CX Values & Culture
In this article, I share what I learned running 60 classes on CX values and Culture for one client.
Three years ago I won a Corporate tender to deliver a customized CX values and Culture workshop cross every single employee of a telecoms provider in Asia.
I’ll start by saying the Client was terrific and focused on Customer-centricity.
Their mission for the workshops was to promulgate their newly selected values across each and every member of the company.
We decided to put develop and deliver 2 versions of a full day workshop.
One designed specifically for the folks that dealt with Customers – ‘the Frontline’.
People who worked in Retail, the Contact Centre or speciality roles directly serving the Customer such as a VIP Queue.
We designed a second version specifically for the folks that worked in the background or support functions – ‘the Backline’.
People from HR, Marketing, Operations, Legal, Procurement, IT, Finance and the like.
We kept class sizes manageable to allow for interaction and scheduled about 60 runs over a 2 year period.
Each and every workshop was super well received – there wasn’t one group where people didn’t respond positively and well.
That doesn’t mean there weren’t any questions or concerns. As you’ll see we wanted questions and concerns.
Here are some of the things I learned.
7 Lessons from running CX Values & Culture workshops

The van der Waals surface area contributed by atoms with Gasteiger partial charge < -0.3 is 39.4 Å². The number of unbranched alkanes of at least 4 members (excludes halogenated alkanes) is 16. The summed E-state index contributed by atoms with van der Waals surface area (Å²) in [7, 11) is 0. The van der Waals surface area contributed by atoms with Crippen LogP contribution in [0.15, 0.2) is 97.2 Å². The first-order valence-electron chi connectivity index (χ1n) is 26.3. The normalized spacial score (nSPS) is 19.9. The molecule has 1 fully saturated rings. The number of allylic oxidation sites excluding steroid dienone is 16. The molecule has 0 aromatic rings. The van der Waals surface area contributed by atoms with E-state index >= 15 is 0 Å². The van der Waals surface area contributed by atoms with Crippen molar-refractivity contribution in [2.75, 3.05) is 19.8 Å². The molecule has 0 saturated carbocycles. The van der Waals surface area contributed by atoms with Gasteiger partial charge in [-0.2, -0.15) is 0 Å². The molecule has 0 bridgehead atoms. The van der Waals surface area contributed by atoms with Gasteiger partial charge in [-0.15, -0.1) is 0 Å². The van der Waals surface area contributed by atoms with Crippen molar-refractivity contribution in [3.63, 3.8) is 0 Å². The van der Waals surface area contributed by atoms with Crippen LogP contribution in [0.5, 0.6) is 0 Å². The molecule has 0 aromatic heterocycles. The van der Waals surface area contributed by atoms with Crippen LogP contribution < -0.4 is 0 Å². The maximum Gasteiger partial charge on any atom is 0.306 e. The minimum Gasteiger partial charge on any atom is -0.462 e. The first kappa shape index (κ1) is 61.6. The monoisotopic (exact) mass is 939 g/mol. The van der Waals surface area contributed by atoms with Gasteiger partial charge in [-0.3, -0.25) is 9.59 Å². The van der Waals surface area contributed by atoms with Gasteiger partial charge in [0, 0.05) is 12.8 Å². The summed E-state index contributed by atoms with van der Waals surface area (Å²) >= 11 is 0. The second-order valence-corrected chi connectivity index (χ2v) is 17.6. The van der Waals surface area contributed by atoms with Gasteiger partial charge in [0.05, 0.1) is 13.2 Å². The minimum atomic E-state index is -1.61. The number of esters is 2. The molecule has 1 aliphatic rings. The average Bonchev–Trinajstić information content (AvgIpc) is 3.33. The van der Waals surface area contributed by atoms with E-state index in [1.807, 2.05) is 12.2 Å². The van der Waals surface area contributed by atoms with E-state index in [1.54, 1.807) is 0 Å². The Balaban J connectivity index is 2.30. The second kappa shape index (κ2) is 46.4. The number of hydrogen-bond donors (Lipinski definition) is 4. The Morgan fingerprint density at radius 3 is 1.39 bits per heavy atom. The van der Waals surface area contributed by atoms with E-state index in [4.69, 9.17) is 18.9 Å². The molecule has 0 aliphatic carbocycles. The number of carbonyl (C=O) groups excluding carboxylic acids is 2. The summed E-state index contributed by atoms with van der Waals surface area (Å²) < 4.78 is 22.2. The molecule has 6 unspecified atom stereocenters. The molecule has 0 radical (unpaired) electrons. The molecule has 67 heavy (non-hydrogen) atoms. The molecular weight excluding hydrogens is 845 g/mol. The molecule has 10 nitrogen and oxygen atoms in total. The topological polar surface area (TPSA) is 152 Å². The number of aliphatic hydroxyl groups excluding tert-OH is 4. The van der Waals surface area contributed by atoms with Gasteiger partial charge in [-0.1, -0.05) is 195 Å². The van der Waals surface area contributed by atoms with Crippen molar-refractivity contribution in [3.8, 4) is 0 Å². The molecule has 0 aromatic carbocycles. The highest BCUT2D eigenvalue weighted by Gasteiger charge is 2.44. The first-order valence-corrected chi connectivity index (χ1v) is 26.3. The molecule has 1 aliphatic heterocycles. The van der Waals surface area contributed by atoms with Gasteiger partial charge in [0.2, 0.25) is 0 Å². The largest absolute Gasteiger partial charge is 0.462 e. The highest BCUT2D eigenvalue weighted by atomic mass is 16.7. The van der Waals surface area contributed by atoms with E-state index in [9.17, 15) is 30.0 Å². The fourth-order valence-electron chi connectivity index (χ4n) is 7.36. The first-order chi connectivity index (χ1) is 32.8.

1. Help folks be proud of where they work
The Client Team I worked with was amazing.
Amongst the many contributions, they made to the success of the workshops was to develop an in-house video that shared the history, some of the famous advertising moments, the accomplishments achieved and the awards won.
As we tabulated the comments and themes across the sessions we found a regular comment (paraphrased) to be:
/>Thanks for reminding me of what a great place this is. I was proud to see our accomplishments across the years.
I know I know. You’ve got an Awards case that shows off all your trophies.
I know I know. They could see your achievements in the newspaper or the company newsletter or even featured in an industry magazine.
But part of successful culture change is this.
You don’t go into the room to tell folks how ‘bad’ they are or how ‘bad’ things are out there.